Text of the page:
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Background Gathering sources is much more complex than it used to be. For starters, there are more resources available. Secondly, information can be gathered in a number of places. Your primary places for locating sources will be: The library Other computer sources CDRoms, etc.
You should read this section before going to more specific information on types of sources, documentation, etc. The library If you go to the library, you will find that the old card catalog, which only lists books, has been replaced by a computer in most libraries.
If you are doing research on a fairly new topic, this will be fine. However, not all libraries have their entire collection on line. So, if you are looking for information on say, the Civil War, and think that some older sources might be useful to you, be sure to ask the librarian if the library still maintains their card catalog.
If they do, you should check there as well as checking the computer.
The computer in the library usually will have instructions attached to it. Most library systems allow you to search by title, author, or subject headings, and most are cross-referenced. If you know which books you want, or know a specific author who has written books about the field that you are researching, then go ahead and use the title or author categories in the computer.
You also may find it very helpful to use the subject heading category, which will offer you more options for the books that might be useful to you in doing your research.
The subject heading category allows you to put in key words that might lead to books in your interest area. If your search words are too narrow, you will not find many sources; on the other hand if they are too broad, you will not find the search useful either.
Key words are words that relate to your topic but are not necessarily in your thesis statement note that it will be most helpful if you have a clear idea about your topic before you begin this type of research, although research can also help to narrow your thesis.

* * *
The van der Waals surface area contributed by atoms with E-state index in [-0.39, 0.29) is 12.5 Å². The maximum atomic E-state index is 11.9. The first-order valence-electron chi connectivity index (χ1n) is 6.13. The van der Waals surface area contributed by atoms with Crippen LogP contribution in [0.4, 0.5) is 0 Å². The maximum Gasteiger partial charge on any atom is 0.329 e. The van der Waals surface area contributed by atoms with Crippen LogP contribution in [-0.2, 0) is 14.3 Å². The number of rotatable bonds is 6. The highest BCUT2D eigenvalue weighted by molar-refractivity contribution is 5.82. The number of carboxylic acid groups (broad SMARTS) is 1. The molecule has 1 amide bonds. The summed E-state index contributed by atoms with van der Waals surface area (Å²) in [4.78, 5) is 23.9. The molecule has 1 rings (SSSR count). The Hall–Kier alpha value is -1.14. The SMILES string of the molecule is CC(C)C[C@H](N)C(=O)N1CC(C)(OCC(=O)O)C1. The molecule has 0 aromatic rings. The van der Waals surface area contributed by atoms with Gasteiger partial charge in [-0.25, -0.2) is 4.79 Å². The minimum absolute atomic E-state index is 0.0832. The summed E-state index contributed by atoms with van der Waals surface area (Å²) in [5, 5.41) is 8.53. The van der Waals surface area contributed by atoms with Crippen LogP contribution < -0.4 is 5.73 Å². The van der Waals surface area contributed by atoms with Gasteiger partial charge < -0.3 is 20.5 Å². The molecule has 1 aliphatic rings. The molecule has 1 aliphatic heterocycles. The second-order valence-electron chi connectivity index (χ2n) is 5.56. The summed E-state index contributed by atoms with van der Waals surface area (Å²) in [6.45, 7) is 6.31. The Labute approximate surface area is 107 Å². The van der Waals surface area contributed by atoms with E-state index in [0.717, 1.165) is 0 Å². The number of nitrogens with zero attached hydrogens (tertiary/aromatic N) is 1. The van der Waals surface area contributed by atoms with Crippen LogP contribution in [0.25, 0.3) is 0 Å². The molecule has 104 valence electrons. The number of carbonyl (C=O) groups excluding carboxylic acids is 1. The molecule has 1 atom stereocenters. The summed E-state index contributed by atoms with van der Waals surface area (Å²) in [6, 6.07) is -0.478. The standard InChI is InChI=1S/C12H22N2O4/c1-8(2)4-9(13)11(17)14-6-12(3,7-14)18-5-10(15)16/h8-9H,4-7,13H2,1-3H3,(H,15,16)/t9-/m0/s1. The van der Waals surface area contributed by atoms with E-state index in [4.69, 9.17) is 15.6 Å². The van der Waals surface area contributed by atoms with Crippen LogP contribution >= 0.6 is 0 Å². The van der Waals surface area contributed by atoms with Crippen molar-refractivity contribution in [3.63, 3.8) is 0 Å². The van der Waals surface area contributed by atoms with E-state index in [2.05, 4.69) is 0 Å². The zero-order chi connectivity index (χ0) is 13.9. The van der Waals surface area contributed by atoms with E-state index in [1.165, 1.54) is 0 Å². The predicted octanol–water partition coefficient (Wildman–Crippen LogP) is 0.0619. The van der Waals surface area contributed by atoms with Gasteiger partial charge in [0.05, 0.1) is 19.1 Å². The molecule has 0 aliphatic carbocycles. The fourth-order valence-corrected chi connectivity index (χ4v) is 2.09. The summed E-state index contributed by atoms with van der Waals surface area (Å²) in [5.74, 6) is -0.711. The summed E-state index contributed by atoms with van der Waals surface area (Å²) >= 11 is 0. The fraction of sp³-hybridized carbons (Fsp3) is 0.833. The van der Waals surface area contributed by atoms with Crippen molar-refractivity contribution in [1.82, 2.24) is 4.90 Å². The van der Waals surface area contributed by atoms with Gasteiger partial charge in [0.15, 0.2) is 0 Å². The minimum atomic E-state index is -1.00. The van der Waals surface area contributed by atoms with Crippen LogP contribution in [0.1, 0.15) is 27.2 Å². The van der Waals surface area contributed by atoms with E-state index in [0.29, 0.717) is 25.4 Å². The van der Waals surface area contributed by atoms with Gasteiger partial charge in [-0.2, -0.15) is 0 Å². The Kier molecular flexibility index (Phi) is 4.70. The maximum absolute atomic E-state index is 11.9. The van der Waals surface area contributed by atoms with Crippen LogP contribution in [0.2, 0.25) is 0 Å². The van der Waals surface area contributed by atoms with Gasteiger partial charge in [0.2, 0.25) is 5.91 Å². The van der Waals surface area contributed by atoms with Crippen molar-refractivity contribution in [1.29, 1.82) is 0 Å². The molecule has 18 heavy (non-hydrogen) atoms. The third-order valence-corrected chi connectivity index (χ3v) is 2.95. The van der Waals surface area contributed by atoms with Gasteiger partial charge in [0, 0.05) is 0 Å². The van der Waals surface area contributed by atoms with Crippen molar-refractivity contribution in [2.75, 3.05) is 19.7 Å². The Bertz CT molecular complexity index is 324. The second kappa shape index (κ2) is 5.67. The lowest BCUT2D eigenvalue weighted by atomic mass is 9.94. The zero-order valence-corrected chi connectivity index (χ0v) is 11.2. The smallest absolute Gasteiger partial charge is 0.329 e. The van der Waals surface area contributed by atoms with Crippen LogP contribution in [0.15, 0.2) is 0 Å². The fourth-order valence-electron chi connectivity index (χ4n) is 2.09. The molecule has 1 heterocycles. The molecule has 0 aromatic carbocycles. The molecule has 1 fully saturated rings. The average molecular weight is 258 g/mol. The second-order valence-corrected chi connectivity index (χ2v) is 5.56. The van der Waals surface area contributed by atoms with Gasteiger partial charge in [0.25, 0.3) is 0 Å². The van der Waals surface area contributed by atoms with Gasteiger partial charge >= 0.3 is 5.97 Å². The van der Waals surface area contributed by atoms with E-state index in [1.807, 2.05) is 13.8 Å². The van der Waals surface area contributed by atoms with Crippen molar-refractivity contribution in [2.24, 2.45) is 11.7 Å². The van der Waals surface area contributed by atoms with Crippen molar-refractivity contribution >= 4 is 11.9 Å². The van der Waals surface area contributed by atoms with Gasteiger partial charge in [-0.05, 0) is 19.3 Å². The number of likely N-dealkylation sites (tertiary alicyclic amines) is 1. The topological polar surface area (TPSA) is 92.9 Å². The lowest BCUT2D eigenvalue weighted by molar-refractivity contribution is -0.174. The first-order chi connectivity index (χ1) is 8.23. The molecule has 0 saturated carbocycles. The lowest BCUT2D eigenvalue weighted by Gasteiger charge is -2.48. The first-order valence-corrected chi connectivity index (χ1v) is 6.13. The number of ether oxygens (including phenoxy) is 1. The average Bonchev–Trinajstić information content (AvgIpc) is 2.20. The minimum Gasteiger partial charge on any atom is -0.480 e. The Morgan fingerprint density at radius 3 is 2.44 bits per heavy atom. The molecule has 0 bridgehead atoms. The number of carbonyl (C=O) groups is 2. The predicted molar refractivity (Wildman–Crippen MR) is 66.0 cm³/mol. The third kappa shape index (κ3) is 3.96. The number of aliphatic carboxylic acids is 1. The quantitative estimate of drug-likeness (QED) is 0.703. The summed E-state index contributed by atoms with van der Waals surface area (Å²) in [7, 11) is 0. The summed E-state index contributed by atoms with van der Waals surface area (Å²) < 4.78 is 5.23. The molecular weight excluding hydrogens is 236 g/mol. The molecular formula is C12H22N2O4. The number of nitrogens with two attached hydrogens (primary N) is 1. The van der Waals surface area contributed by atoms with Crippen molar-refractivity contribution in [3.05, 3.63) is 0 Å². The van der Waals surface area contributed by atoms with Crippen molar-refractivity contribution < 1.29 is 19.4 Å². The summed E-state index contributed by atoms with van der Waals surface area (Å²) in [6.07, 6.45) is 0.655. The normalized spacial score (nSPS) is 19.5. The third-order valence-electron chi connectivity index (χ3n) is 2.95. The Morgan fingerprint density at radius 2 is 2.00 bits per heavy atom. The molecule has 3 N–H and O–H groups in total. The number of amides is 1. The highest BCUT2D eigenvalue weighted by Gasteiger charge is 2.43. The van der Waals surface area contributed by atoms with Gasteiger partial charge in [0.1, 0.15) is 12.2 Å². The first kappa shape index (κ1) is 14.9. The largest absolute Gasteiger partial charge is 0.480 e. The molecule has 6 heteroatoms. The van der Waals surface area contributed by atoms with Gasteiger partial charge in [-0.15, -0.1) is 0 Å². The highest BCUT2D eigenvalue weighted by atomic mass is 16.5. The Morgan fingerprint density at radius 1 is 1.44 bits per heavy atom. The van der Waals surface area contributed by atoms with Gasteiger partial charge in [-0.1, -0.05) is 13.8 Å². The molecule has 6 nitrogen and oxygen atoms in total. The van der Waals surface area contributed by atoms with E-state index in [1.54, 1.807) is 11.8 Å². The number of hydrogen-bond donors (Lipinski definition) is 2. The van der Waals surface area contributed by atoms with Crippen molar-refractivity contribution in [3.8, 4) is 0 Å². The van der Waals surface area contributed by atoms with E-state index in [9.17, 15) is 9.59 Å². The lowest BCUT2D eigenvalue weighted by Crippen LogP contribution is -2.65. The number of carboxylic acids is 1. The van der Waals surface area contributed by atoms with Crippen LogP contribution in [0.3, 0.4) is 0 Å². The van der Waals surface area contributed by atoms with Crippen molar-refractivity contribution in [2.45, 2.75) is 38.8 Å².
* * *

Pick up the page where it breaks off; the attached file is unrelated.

For example, if you are searching for information about women in the Civil War, it would be too broad to enter just "women" and "war. It might also be too narrow to enter the name of a specific woman--you probably need more historical context.
Try key phrases such as "women and Civil War" or "girls and Civil War.
You will also discover that there is another great way to find books that might be helpful to you. As you find books on your topic listed in the computer, you can then track those books down on the shelf.
After you finish your work on the computer, ask a reference librarian, or follow the signs on the walls to locate the call numbers that correspond with your books. Sometimes you will find great resources that you were unaware of just by looking on the shelf.
Because libraries are generally organized by topic, you can often find some real "gems" this way. Also check the index in the front or the back of the book the one in the back is always more detailed, but not all books have one to be sure that the information you are looking for is in the book.
A book can have a great title, but no information. Books are generally a great resource--they often contain a lot of information gathered into one place, and they can give you a more thorough investigation of your topic.
As you are reading a book, journal article, or newspaper article, you should keep the following questions in mind, which will help you understand how useful the book will be to you. Is the book or article biased in a particular way? For instance, is the book or article written by a person who is a member of a particular religious group, or a particular environmental group, for example, which would "color" their interpretation?
Does the author agree or disagree with my thesis? Is the information presented accurately, to the best of your knowledge? Periodicals Magazines including Time or Newsweek are called periodicals as they are published periodically weekly, monthly, etc.
Most libraries only keep the most current issues of these magazines on the shelf. The rest are bound together in collections, usually by year.
These are usually kept in a separate room in the basement, to my experience! Usually, the location is a place called "the stacks," which is where you go to look for periodicals that are older than the current issue.Dec 22, · Reader Approved How to Write a Term Paper.
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